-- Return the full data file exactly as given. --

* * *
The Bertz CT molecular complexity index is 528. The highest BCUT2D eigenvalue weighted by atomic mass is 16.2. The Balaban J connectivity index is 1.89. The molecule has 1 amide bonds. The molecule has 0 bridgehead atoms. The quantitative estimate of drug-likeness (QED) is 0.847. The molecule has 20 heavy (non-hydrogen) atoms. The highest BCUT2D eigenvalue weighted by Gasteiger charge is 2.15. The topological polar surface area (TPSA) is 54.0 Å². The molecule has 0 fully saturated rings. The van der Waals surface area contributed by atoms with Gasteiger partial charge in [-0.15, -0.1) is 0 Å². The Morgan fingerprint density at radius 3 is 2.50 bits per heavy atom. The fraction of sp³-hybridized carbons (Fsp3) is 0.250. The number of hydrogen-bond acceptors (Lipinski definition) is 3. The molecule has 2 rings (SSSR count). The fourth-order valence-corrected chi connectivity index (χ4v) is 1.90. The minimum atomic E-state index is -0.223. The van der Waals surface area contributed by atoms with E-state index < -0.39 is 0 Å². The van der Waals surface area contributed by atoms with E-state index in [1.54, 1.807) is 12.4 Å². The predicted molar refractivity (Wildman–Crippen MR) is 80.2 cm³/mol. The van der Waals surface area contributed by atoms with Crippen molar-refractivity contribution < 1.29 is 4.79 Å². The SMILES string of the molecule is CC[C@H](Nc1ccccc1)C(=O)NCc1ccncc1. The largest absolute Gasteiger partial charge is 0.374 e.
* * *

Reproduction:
The Bertz CT molecular complexity index is 528. The highest BCUT2D eigenvalue weighted by atomic mass is 16.2. The Balaban J connectivity index is 1.89. The molecule has 1 amide bonds. The molecule has 0 bridgehead atoms. The quantitative estimate of drug-likeness (QED) is 0.847. The molecule has 20 heavy (non-hydrogen) atoms. The highest BCUT2D eigenvalue weighted by Gasteiger charge is 2.15. The topological polar surface area (TPSA) is 54.0 Å². The molecule has 0 fully saturated rings. The van der Waals surface area contributed by atoms with Gasteiger partial charge in [-0.15, -0.1) is 0 Å². The Morgan fingerprint density at radius 3 is 2.50 bits per heavy atom. The fraction of sp³-hybridized carbons (Fsp3) is 0.250. The number of hydrogen-bond acceptors (Lipinski definition) is 3. The molecule has 2 rings (SSSR count). The fourth-order valence-corrected chi connectivity index (χ4v) is 1.90. The minimum atomic E-state index is -0.223. The van der Waals surface area contributed by atoms with E-state index < -0.39 is 0 Å². The van der Waals surface area contributed by atoms with E-state index in [1.54, 1.807) is 12.4 Å². The predicted molar refractivity (Wildman–Crippen MR) is 80.2 cm³/mol. The van der Waals surface area contributed by atoms with Crippen molar-refractivity contribution < 1.29 is 4.79 Å². The SMILES string of the molecule is CC[C@H](Nc1ccccc1)C(=O)NCc1ccncc1. The largest absolute Gasteiger partial charge is 0.374 e.